LIFE IN THE SLOW LANE - Sunday, March 2, 2003

Main Street of the Tristate:
overloaded, outmoded, unsafe


As a critical artery clogs, driver's pressure rises

By James Pilcher
The Cincinnati Enquirer
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Narrow emergency lanes, limited visibility, too-short ramps - and traffic that far exceeds capacity - are just some of the problems confronting engineers studying improvements to Interstate 75 in southwest Ohio. Here are major trouble spots along the 29 miles of I-75 between the Ohio River and northern Butler County line: (See a route map)

The Brent Spence Bridge: The bridge was built for 80,000 vehicles a day - but is used by 140,000. Southbound traffic must first squeeze from four lanes into two, creating the worst permanent chokepoint in the Tristate.

Hopple Street interchange: Does not meet current design standards. Northbound traffic exits on the left, causing weaving and delays. Loop ramps are too small. Hopple becomes congested, backing traffic up on the interstate.

The I-74/75 merge: Does not meet current urban standards. A loop exit should have at least a 300-foot turning radius; exits here are much tighter. Slow traffic and truck tipovers are common.

Mitchell Avenue interchange: Drivers tend to slow down in both directions because of a curve that limits visibility.

Norwood Lateral/Towne Avenue/Paddock Road area: Exits are too close together, slowing traffic and causing weaving. Current design standards say exits should be at least a mile apart; these three are within 1.75 miles. of each other. Ramps are shorter than the 500-foot standard.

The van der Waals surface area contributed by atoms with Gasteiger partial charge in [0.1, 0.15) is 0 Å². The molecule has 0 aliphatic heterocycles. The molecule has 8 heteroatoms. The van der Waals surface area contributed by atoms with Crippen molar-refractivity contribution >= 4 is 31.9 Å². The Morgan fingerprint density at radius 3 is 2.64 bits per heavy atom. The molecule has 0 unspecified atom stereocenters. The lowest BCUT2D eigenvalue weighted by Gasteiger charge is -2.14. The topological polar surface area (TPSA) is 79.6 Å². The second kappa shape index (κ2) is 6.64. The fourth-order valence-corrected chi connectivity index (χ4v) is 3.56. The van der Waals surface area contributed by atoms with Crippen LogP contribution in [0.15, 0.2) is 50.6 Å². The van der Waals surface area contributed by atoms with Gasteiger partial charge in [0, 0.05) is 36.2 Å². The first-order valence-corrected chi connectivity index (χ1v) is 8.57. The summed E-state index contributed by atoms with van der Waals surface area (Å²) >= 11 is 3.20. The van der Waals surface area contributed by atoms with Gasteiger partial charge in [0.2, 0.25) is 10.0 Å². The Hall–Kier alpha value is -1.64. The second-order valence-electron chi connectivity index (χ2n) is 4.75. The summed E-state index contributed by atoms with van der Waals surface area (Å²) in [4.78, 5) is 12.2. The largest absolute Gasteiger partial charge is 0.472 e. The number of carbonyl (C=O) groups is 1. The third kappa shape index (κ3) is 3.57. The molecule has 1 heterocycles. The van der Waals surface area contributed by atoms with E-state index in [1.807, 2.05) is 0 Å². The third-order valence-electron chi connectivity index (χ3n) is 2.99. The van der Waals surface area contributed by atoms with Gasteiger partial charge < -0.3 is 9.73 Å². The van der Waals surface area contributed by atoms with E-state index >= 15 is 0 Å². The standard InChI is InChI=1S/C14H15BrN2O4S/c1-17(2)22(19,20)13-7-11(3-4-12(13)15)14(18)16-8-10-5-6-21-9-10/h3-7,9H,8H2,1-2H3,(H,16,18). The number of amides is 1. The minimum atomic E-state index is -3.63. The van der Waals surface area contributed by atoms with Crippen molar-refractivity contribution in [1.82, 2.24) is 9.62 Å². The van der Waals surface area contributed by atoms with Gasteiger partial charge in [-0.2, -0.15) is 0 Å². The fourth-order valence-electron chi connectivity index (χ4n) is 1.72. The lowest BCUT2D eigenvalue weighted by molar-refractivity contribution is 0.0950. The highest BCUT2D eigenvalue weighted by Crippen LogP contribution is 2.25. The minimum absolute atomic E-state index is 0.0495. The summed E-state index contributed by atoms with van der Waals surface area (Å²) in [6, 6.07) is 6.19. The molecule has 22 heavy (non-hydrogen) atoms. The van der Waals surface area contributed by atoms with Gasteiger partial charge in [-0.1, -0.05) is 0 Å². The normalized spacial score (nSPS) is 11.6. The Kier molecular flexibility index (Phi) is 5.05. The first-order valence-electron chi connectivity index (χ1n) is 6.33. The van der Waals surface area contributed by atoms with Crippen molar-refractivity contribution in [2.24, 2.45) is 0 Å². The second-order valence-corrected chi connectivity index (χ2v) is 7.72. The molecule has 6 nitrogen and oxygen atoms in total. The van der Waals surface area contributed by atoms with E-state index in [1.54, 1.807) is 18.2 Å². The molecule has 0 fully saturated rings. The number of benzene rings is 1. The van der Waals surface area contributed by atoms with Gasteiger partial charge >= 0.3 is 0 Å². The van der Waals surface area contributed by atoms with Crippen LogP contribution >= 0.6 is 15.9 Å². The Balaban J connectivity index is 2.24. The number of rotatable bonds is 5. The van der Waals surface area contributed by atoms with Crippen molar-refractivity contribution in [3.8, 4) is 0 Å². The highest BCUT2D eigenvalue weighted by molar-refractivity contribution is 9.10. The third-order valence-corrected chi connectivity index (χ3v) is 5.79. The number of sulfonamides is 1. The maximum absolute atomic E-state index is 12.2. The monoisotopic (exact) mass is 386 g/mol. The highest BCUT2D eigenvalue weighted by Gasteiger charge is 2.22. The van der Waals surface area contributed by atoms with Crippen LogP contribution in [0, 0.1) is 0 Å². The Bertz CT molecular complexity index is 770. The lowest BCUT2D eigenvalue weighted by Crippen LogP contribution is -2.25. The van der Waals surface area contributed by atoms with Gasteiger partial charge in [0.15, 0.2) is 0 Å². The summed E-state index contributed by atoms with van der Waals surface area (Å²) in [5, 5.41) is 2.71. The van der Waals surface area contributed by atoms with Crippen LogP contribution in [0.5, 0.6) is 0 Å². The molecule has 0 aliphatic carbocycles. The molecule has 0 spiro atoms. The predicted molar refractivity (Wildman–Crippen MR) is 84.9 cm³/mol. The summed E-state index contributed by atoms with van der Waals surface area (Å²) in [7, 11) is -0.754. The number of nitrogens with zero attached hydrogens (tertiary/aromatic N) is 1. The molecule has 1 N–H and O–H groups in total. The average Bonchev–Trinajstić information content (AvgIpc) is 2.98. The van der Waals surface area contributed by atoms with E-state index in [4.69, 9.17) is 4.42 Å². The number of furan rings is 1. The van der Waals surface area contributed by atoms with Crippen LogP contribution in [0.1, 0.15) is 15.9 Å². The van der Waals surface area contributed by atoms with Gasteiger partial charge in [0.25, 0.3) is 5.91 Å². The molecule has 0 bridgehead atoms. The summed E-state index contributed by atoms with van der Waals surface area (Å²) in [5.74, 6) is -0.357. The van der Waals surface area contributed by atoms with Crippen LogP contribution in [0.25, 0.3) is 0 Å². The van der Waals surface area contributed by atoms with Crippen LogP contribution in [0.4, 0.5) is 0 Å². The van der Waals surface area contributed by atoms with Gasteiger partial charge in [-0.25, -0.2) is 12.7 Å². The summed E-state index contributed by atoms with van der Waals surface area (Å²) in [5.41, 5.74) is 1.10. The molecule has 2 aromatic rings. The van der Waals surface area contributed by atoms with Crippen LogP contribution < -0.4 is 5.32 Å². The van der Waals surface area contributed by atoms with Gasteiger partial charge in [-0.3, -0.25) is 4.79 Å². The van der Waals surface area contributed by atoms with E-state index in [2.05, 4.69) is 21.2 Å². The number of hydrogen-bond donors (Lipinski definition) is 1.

Ronald Reagan/Cross County Highway interchange: Ramps can't handle rush-hour demand; traffic can back up. Northbound I-75 ramp to Ronald Reagan West is too tight by current standards.though recently built-when?phil

Lockland area: Southbound, there are no shoulders and very small breakdown lanes. Concrete walls surround drivers, having the psychological effect of slowing traffic and deterring lane changes. Northbound, road narrows. A hill and curve limit visibility.

Evendale/Sharonville area: Southbound, a hill and curve approaching the GE Aircraft Engines plant limit visibility and slow traffic. On each side, Neumann Way exit reconnects with the interstate, but not before pulling traffic from several local streets. The result is a dangerous mix of high- and low-speed traffic.

I-275/Sharon Road area: Sharon Road exit is too close to the I-275 merge. Huge volume of traffic creates many merging and weaving problems.

Tylersville Road: Too many vehicles and too little concrete characterize I-75 from I-275 to the outskirts of Dayton. Graphics artist: Butler County traffic count chartlet here? Pilcher sent it over earlier Sources: Ohio-Kentucky-Indiana Regional Council of Governments; ARTIMIS; Parsons Brinckerhoff Ohio; Enquirer research by James Pilcher




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